We also observed one or two western tiger swallowtails (Papilio rutulus). One was around the butterfly garden which is right beside the creek while the other one (it could have been the same one) was flying along the creek past Jewel Lake. They flew by too quickly to distinguish either by physical characteristics or by behavior whether they were male or female. Despite not seeing any eggs, we also saw a single pipevine swallowtail (Battus philenor hirsuta) near pipevine, though we also could not tell if it was a male or female.
The first of the large brood of West Coast Ladies (Vanessa annabella) we reared in September has eclosed.
The majority of the caterpillars in our big brood of West Coast Ladies from September actually ended up dying at one point or another from disease. Too much humidity was required to keep the mallow leaves they ate fresh so we were forced to either use a closed container which cut off ventilation and/or water tube which leaked water everywhere over time. But the couple that did survive are starting to eclose.
The third installment of rearing notes for a large group of wild caught West Coast Ladies (Vanessa annabella) found mostly as eggs on wild, introduced mallow (Malva).
Rearing notes 9/27/16-9/30/16:
Today we realized we have a fifth instar Painted Lady (Vanessa cardui) caterpillar mixed in with out fifth instar West Coast Ladies (Vanessa annabella)!
Yesterday, while we were cleaning out the petri dishes that we our West Coast Lady (Vanessa annabella) caterpillars in, we took note of which ones were in apolysis as always and took care not to disturb them. We had quite a few -- maybe five or so -- fourth instar individuals in apolysis for fith instar. We noticed then, that one of them seemed much larger than the others, larger than perhaps a young fifth instar. At the time, it never once crossed our mind that it might be a Painted Lady (Vanessa cardui) caterpillar, which are normally significantly larger than V. annabella but today we found out!
The fourth instar in apolysis looks more or less identical to the V. annabella fourth instars, so it was no wonder that we didn't realize earlier. Even among different V. annabella caterpillars before the fifth instar, there is very little variation (there is incredible diversity in coloration in the fifth instar， though); every single caterpillar we had looked pretty much identical. We don't know exactly when the V. cardui caterpillar molted, but it must have been a while since we checked this evening because we almost jumped back when we opened our petri dish and saw a monstrous caterpillar towering over even the largest of mature V. annabella fifth instars. Besides the ungodly size, its appearance was now distinctly different than any V. annabella caterpillar. Its body much longer and less fat compared to V. annabella, more like a Red Admiral (Vanessa atalanta). In addition, its coloration actually is very similar to that of a typical black morph V. atalanta that we have never witnessed in any V. annabella; the base is completely black with not red or yellow striped down the back seen in all of our V. annabella, the spiracles are outlined in yellow, and the feet are reddish. At the same time, it also doesn't look quite the same as V. atalanta. See images below.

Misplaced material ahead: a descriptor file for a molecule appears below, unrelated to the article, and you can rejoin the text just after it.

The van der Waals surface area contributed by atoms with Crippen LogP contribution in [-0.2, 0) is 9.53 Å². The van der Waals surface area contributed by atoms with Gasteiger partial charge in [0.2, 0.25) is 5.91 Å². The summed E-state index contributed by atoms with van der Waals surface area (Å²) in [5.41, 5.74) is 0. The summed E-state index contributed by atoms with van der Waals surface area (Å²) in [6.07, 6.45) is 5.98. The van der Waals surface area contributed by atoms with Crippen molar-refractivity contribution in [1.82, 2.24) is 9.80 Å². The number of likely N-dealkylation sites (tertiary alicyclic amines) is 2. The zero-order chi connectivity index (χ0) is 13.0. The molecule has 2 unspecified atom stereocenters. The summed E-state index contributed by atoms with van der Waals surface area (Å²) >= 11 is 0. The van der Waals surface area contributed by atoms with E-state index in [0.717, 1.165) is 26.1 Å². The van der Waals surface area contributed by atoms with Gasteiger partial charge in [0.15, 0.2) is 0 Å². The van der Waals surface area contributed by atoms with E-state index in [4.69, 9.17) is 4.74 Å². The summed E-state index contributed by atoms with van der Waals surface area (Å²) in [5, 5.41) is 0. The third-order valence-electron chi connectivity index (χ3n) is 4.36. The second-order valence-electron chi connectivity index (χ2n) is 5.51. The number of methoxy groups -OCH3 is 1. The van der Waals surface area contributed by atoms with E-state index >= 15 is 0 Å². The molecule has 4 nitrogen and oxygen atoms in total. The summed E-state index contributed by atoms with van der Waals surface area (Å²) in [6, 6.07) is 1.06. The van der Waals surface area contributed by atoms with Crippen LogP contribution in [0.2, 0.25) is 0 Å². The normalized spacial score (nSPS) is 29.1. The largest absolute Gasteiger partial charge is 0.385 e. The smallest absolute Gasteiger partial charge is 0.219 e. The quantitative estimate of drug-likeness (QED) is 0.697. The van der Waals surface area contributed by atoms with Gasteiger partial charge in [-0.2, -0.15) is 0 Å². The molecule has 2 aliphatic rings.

The strange part about finding this V. cardui caterpillar is that mallow (Malva) is not a particularly popular host plant. While V. cardui is probably one of the only butterflies in our area that are truly polyphagous, capable of feeding on low plants from a huge number of unrelated botanical families, it still seems unlikely that they would utilize mallow unless there is a population spike and food sources are in high demand, but V. cardui is certainly is not very common in our particular region at this particular time. A regional preferences for host plants is plausible but unlikely -- why would they compete with the abundant V. annabella which exclusively feeds on mallow? If anything, we would assume that V. cardui would more commonly utilize the milk thistles growing here but to this date we have never found one on this particular host plant in Albany.